Windows shops taking the plunge into cloud computing can have faith in its more mature Azure Platform as a Service,...
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but should keep an eye on unexpected costs.
Microsoft's goal is to mirror what it does in Azure in the on-premises products, but it's not there yet.
Rob Sanfilippo, research vice president, Directions on Microsoft
That's the sentiment independent analyst firm, Directions on Microsoft, provided in an update and Q&A session on some useful features added to Windows Azure that became available in the past month. Rob Sanfilippo, research vice president for developer tools and strategies at Directions on Microsoft, led the webinar.
Sanfilippo said Windows Azure has been a commercial platform for almost two years and is a solid PaaS offering now.
Recent updates include a feature called server side in-memory caching (codenamed Velocity), which improves performance of hosted .NET applications. The cache can be shared across instances running on Azure, but it's charged as a separate service, so watch out for that, he noted.
Windows Azure storage has a new geo replication feature that automatically replicates data to a secondary data center in the same region at no extra cost. There is a charge for additional regions, though. And Traffic Manager provides various ways to handle the lack of availability of a hosted service.
In SQL Azure, Sanfilippo said, Microsoft added a federation service that automatically performs data sharding across databases. This means users can string together databases over the 150 GB limit and treat them logically as one database. This gets around the database size limitation criticisms SQL Azure has received.
On the pricing front, Sanfilippo said Azure's extra small compute instances were now $0.04 per hour, down from $0.05 per hour, putting it at a more competitive level with Amazon Web Services. And the Access Control feature in Windows Azure Appfabric, which can now handle authentication and authorization mapping between clients and applications, is free until January 1, 2012. It works with popular identity providers (ADFS, LiveID, Facebook and Google) to reduce the burden on developers to include security code in their applications. Sanfilippo said to try this out soon before Microsoft starts charging for it. He also liked the new Azure pricing calculator that lets users get a tally of what their monthly rate would if they were to deploy an app on Azure.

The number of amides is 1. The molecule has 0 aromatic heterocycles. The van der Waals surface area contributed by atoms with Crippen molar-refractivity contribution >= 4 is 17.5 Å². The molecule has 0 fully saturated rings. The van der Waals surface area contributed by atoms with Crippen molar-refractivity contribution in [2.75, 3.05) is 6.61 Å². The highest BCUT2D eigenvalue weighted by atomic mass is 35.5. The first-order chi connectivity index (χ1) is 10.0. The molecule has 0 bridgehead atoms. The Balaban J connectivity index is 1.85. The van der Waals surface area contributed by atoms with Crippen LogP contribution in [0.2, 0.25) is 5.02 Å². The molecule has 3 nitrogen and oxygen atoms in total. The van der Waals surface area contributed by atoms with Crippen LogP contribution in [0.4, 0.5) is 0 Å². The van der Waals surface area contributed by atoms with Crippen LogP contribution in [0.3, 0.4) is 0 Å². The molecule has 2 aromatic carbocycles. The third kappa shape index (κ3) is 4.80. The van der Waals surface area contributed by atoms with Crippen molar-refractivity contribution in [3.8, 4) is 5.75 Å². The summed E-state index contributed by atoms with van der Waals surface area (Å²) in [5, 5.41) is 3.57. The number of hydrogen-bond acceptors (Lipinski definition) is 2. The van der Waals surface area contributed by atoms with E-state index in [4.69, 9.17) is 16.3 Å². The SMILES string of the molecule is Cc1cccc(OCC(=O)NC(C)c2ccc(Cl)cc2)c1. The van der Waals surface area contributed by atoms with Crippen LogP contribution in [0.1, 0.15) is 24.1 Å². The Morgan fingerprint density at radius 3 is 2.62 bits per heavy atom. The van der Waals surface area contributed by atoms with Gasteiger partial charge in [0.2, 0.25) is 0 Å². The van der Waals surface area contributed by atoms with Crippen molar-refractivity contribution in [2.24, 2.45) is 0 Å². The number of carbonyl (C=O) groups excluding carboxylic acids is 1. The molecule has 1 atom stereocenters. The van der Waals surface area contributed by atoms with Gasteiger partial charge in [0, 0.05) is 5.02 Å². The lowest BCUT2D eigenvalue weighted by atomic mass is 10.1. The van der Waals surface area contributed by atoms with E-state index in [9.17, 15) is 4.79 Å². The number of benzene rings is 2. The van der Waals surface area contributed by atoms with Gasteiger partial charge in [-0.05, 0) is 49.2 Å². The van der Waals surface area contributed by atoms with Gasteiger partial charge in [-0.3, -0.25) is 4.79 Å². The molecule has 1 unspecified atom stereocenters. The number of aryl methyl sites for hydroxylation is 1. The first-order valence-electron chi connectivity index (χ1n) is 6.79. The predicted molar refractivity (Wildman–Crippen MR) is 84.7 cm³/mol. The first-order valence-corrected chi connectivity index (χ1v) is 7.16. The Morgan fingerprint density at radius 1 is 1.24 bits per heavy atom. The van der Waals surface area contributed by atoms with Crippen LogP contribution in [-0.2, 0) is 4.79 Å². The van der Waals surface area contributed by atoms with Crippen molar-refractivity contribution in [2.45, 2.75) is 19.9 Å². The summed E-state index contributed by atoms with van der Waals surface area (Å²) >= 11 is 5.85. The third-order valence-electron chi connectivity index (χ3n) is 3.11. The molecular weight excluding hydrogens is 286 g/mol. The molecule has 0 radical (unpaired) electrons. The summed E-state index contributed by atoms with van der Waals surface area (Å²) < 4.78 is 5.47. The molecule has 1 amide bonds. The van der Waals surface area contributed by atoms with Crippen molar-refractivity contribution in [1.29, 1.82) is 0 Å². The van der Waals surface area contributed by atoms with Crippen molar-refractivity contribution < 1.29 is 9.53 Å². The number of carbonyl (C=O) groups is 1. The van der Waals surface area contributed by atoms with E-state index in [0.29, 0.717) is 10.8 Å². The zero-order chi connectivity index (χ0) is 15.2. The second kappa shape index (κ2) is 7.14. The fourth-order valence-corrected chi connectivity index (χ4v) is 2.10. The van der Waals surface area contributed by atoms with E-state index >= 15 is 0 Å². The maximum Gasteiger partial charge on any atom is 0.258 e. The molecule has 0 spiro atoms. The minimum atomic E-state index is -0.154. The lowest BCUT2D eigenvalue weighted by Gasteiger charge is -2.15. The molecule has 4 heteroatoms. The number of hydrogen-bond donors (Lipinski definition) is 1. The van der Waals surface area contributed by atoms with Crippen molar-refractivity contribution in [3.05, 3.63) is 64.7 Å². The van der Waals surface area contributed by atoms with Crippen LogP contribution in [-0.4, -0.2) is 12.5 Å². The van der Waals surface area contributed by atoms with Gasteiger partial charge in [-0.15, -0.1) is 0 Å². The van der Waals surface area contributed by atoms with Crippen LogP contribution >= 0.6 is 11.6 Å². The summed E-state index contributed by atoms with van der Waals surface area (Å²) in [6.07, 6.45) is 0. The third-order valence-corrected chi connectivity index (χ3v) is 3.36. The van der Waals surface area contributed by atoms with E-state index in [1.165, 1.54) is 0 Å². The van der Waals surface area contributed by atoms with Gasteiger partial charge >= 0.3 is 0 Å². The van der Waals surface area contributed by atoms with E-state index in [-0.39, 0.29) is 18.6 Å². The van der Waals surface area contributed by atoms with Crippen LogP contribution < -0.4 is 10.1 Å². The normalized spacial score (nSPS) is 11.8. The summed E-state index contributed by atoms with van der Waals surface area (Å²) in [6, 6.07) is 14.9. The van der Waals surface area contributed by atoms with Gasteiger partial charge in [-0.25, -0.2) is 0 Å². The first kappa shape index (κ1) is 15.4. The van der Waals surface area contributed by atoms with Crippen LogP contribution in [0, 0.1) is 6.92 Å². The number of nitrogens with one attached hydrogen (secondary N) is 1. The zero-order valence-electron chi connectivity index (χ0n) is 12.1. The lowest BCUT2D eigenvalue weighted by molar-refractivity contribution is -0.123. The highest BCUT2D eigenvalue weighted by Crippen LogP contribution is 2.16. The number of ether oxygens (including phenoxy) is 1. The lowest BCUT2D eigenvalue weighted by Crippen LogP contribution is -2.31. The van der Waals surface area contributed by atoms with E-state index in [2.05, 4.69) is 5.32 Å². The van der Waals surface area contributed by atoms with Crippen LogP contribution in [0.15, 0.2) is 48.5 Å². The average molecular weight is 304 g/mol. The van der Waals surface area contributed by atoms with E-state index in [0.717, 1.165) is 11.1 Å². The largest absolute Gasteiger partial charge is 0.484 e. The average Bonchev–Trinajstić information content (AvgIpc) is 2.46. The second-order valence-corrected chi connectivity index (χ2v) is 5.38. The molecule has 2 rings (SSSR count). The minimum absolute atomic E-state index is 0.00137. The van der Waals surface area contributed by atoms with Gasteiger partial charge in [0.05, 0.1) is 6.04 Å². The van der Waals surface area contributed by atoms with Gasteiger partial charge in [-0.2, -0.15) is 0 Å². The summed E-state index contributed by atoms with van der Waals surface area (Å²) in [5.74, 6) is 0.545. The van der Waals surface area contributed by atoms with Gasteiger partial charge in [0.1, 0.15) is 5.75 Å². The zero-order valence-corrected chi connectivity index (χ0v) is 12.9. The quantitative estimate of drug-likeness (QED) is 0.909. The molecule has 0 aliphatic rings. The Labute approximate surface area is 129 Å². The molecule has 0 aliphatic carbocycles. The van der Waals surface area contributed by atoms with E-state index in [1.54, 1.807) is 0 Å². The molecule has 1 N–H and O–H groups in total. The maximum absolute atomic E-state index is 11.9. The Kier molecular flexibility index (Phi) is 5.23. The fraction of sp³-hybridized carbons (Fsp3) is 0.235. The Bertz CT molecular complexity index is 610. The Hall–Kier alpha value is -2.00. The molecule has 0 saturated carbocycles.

The session ended with a Q&A in which Sanfilippo took questions from Windows administrators and developers. Here's the meat of it:
What performance transparency does Azure provide? Is there data available?
Sanfilippo: Microsoft provides basic diagnostic information and there are analytics tools for Windows Azure storage. I expect Microsoft to work with partners for more capability in this area.
Is the inbound data transfer fee also waived for batch transfers?
Sanfilippo: Yes. It's free for ongoing data transfers and batch jobs. And this was a permanent elimination of these costs.
Is Fujitsu the only partner supplying an Azure appliance?
Sanfilippo: There are other partners, EBay and HP, but they are still in test, I believe; there is no information about when they will be production-ready.
Will Hyper-V 3 be incorporated into Azure? If yes, will it make "VM Roles" less cumbersome to use?
Sanfilippo: VM Roles is still in beta and has been for the past 10 months. There is another feature called Application Virtualization that is still in preview mode [that could help]. But these things are still in preview. [In other words, do not expect improvement anytime soon].
Should we use Unix/Linux on Azure or stick to Windows?
Sanfilippo: Windows Azure does support a lot of tools that Linux developers would be familiar with, but the platform is Windows-based. I would recommend looking at the open source tools that work with Azure if you go with operating systems other than the Windows platform.
Will the SQL Azure Federation service [which automatically performs data sharding across each 150 GB database to make appear as if they're one database] be available for the on-premises version of SQL Server?
Sanfilippo: Similar services will be available for the on-premises products. Microsoft's goal is to mirror what it does in Azure in the on-premises products, but it's not there yet.
What is the revenue share model in the Windows Azure Marketplace? How does this work?
Sanfilippo: Microsoft handles the billing for applications hosted in the Marketplace and it charges a 20% fee, or cut from subscriptions received.
In other news, open source configuration management and automation tools Opscode Chef and CFengine announced new versions of their tools that support Windows environments. These tools let users deploy hundreds, even thousands of servers and scale applications in an automated fashion, but were previously limited to Linux and Unix workloads only.
Jo Maitland is the Senior Executive Editor of SearchCloudComputing.com.